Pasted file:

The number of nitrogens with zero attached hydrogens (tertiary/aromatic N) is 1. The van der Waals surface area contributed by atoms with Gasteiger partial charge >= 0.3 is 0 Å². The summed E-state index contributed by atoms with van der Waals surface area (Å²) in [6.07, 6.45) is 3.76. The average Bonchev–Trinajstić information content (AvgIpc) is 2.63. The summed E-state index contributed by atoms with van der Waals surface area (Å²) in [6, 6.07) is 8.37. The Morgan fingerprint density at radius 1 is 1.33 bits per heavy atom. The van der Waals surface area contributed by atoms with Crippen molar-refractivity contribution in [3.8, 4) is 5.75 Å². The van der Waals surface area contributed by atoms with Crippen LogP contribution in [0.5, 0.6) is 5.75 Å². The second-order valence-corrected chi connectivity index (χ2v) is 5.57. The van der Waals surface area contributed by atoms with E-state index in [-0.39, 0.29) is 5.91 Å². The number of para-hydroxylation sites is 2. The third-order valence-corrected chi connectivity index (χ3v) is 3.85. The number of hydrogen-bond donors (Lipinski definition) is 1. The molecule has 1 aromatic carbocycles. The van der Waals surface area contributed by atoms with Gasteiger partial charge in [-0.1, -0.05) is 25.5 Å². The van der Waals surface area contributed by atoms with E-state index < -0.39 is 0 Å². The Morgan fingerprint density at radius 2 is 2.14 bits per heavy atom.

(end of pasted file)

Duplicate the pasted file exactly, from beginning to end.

The number of nitrogens with zero attached hydrogens (tertiary/aromatic N) is 1. The van der Waals surface area contributed by atoms with Gasteiger partial charge >= 0.3 is 0 Å². The summed E-state index contributed by atoms with van der Waals surface area (Å²) in [6.07, 6.45) is 3.76. The average Bonchev–Trinajstić information content (AvgIpc) is 2.63. The summed E-state index contributed by atoms with van der Waals surface area (Å²) in [6, 6.07) is 8.37. The Morgan fingerprint density at radius 1 is 1.33 bits per heavy atom. The van der Waals surface area contributed by atoms with Crippen molar-refractivity contribution in [3.8, 4) is 5.75 Å². The van der Waals surface area contributed by atoms with Crippen LogP contribution in [0.5, 0.6) is 5.75 Å². The second-order valence-corrected chi connectivity index (χ2v) is 5.57. The van der Waals surface area contributed by atoms with E-state index in [-0.39, 0.29) is 5.91 Å². The number of para-hydroxylation sites is 2. The third-order valence-corrected chi connectivity index (χ3v) is 3.85. The number of hydrogen-bond donors (Lipinski definition) is 1. The molecule has 1 aromatic carbocycles. The van der Waals surface area contributed by atoms with Gasteiger partial charge in [-0.1, -0.05) is 25.5 Å². The van der Waals surface area contributed by atoms with E-state index < -0.39 is 0 Å². The Morgan fingerprint density at radius 2 is 2.14 bits per heavy atom.